HL Deb 11 December 1985 vol 469 cc208-10

2.48 p.m.

Lord Bruce of Donington

My Lords, I beg leave to ask the Question standing in my name on the Order Paper.

The Question was as follows:

To ask Her Majesty's Government what action has been taken in regard to cases of alleged infringement of Section 72 of the Companies Act 1980 passed by the Stock Exchange to the Department of Trade and Industry, stating, in particular, the number of prosecutions initiated by the department directly, the number of prosecutions brought by the Director of Public Prosecutions, and the number of cases still under investigation.

The Parliamentary Under-Secretary of State, Department of Trade and Industry (Lord Lucas of Chilworth)

My Lords, cases of suspected insider dealing referred to the department are considered with a view to investigation and prosecution if there is sufficient evidence. In five cases, six prosecutions have so far been brought by the department under the legislation on insider dealing, and two by the Director of Public Prosecutions. Six cases are under investigation.

Lord Bruce of Donington

My Lords, is the noble Lord aware that his Answer in this connection is thoroughly unsatisfactory? Is he aware that the Stock Exchange itself, over the past few years, has investigated some 25,000 prima facie cases of suspicious share movements? It has provided details of 80 cases to the DTI and very little action appears to have been taken. Is the Minister not aware that there is a general impression that when it comes to breaches, shall we say, of Section 2 of the Official Secrets Act, the DPP appears to be able to act as a matter of alacrity, but when it comes to matters of this kind it appears that somebody somewhere is dragging his feet?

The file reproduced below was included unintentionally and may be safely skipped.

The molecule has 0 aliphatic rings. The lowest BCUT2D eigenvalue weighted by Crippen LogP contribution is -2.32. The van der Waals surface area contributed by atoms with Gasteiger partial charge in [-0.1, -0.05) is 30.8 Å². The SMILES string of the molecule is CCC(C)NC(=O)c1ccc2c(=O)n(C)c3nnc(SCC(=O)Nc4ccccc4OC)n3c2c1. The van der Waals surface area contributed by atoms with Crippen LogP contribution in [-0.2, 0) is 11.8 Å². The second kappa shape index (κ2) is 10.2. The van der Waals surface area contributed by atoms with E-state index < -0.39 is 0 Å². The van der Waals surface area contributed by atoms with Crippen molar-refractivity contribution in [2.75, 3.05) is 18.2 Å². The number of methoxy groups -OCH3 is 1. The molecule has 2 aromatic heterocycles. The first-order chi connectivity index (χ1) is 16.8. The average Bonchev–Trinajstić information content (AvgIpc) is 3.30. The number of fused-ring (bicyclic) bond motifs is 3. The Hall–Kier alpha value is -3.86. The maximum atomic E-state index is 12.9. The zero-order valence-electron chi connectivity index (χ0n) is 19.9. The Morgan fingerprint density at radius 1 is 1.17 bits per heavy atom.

Lord Lucas of Chilworth

My Lords, I would not dispute the first two figures the noble Lord has given; but he, above many other people, will realise the great difficulty there is in bringing to court a prosecution that succeeds. There is no lack of effort put into the investigations, which take on average over a year to come to any conclusion as to whether there is a prospect of a prosecution.

Lord Bruce of Donington

My Lords, in view of the time the noble Lord has given for a case to be investigated (which I regard as excessive in the average case) is he satisfied that the DPP has adequate staff to deal with these matters? There have been reports that the department is grossly understaffed, and the figures he has given this afternoon seem to underline that.

Lord Lucas of Chilworth

My Lords, of course it is not only the DPP who brings prosecutions. They are also brought by my department. However, as my right honourable friend the Prime Minister stated in response to the chairman of the Stock Exchange, the Government are committed to pursuing financial fraud vigorously and effectively. We have already taken steps to make prosecutions more effective. In that response, my right honourable friend the Prime Minister said that the Government accepted the importance of ensuring that resources for investigating fraud were adequate. Those resources are now under review.

Lord Kinnaird

My Lords, would the Minister not agree that if the department is very understaffed, perhaps they could bring fewer prosecutions?

Lord Lucas of Chilworth